Boeing Overwhelms Airbus as Asian Customers Seek Stretched 737By , , and
Airlines, lessors expand as Asian middle class travels more
Orders look set to revive from six-year low at 2016 air show
The U.S. planemaker secured orders and expressions of interest for about 350 jets worth as much as $48 billion as of Wednesday morning, compared with Airbus’s tally of 229 airliners for about $24 billion. While both manufacturers have more sales contracts in store, Airbus has basically conceded the race this year, saying it’s focusing on meeting delivery targets to make up for production snags rather than seeking new purchasers.
Boeing’s single-aisle 737 Max 10, rolled out to combat Airbus’s hot-selling A321neo, has secured 256 commitments, including conversions of existing orders. While many deals were tentative, the overall haul surpassed the total $50 billion signed at the 2016 show in Farnborough, England, which was the lowest figure since 2010. Asian purchasers were particularly active as they gird for an accelerating travel boom. That’s a contrast to the relatively restrained buying from crowded markets in the U.S. and Europe.
“We have never seen a demographic shift like that ever in the world, in terms of the scale but also the purchasing power,” Domhnal Slattery, chief executive officer of Avolon, said after the world’s third-largest lessor ordered $8.4 billion of Boeing planes. “We’re backing that global trend.”
The leasing company, now owned by Beijing-based Bohai Capital Holding Co., was joined by other Asian buyers of Boeing planes, including SpiceJet Ltd. of India, Chinese carrier Okay Airways Co. Ltd., Japan Investment Adviser Co. and BOC Aviation Ltd. The leasing arm of China Development Bank signed agreements to buy planes from both Airbus and Boeing.
Airbus’s backlog has more than doubled in two years to in excess of 6,700 airliners, and, instead of pushing for more new orders, the company’s priority is to speed up deliveries following production snags on the A320neo series and wide-body A350, Fabrice Bregier, the manufacturer’s chief operating officer, told investors at a conference on Wednesday. The Toulouse, France-based company still plans to hand over about 30 more planes to customers this year than in 2016, which means the company will need to accelerate work in the second half, he said.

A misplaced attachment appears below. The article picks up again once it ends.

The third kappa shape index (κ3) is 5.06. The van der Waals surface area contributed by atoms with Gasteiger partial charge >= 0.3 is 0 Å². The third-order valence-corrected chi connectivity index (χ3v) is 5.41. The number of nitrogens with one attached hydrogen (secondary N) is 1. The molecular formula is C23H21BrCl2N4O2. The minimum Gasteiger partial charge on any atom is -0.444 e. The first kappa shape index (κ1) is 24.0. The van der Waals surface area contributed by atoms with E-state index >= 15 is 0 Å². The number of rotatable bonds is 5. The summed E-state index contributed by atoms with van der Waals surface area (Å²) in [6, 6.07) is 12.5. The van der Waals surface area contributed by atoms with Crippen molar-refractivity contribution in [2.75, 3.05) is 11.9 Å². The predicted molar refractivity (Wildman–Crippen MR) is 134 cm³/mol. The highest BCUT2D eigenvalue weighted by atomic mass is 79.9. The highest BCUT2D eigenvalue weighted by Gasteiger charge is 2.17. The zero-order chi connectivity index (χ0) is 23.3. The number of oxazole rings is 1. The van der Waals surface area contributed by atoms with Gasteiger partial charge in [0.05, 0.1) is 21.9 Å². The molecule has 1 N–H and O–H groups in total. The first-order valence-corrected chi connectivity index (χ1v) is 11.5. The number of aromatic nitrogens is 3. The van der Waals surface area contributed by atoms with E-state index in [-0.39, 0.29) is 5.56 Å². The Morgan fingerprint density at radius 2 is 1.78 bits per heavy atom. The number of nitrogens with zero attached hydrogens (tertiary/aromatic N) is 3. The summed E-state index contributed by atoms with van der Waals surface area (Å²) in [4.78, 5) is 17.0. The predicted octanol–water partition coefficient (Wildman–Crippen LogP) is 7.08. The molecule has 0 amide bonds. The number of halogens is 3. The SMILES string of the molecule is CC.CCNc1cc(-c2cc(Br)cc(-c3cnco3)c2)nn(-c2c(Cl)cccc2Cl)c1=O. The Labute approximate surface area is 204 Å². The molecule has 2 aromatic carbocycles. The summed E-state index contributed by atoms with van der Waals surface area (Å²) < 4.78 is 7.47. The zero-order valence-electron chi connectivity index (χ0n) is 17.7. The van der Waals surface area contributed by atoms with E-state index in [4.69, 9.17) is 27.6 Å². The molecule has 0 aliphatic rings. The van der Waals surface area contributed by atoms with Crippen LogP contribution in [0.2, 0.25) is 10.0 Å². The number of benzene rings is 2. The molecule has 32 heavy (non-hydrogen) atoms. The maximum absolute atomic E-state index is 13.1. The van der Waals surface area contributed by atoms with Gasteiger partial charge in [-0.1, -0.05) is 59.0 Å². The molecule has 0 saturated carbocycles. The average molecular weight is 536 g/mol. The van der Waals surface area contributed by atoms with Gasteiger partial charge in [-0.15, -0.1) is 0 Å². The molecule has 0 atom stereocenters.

Avolon decided to lock in deliveries of as many as 125 of upgraded Boeing narrow-body jets because production slots are “very valuable real estate,” Slattery said. The Max family of planes is oversold through 2020, and capacity is finite for the model favored by budget carriers, Slattery said in an interview. He projects the middle class in Asia to eventually swell by more than 1 billion people in the coming years.
“These people are going to get on planes,” said Slattery. “And there’s no going back.”
Boeing said demand for single-aisle models as well as wide-bodies remains buoyant, despite concerns about economic and political turbulence in the Middle East and low fuel prices serving as disincentive to invest in more efficient aircraft.
“We are continuing to see strong energy in the marketplace,” said Boeing Chief Executive Officer Dennis Muilenburg, predicting that new orders should roughly match deliveries this year. “I think there’s a little upside here this week” at the Paris show.
The Max 10, the first new model from Chicago-based Boeing since the 777X series was unveiled at the Dubai Air Show in 2013, will be 5 1/2 feet (1.68 meters) longer than the $119.2 million Max 9, currently the biggest member of the re-engined 737 family, which was launched in 2011.
With numerous conversions among the Max 10 orders, “that wouldn’t qualify as a launch as far as we’re concerned,” said Airbus sales chief John Leahy, who earlier quipped that the plane’s biggest competitor is the sister Max 9. “Let’s talk about the actual incremental orders they’ve got, and I think our numbers are looking pretty good. But you can’t go home early.”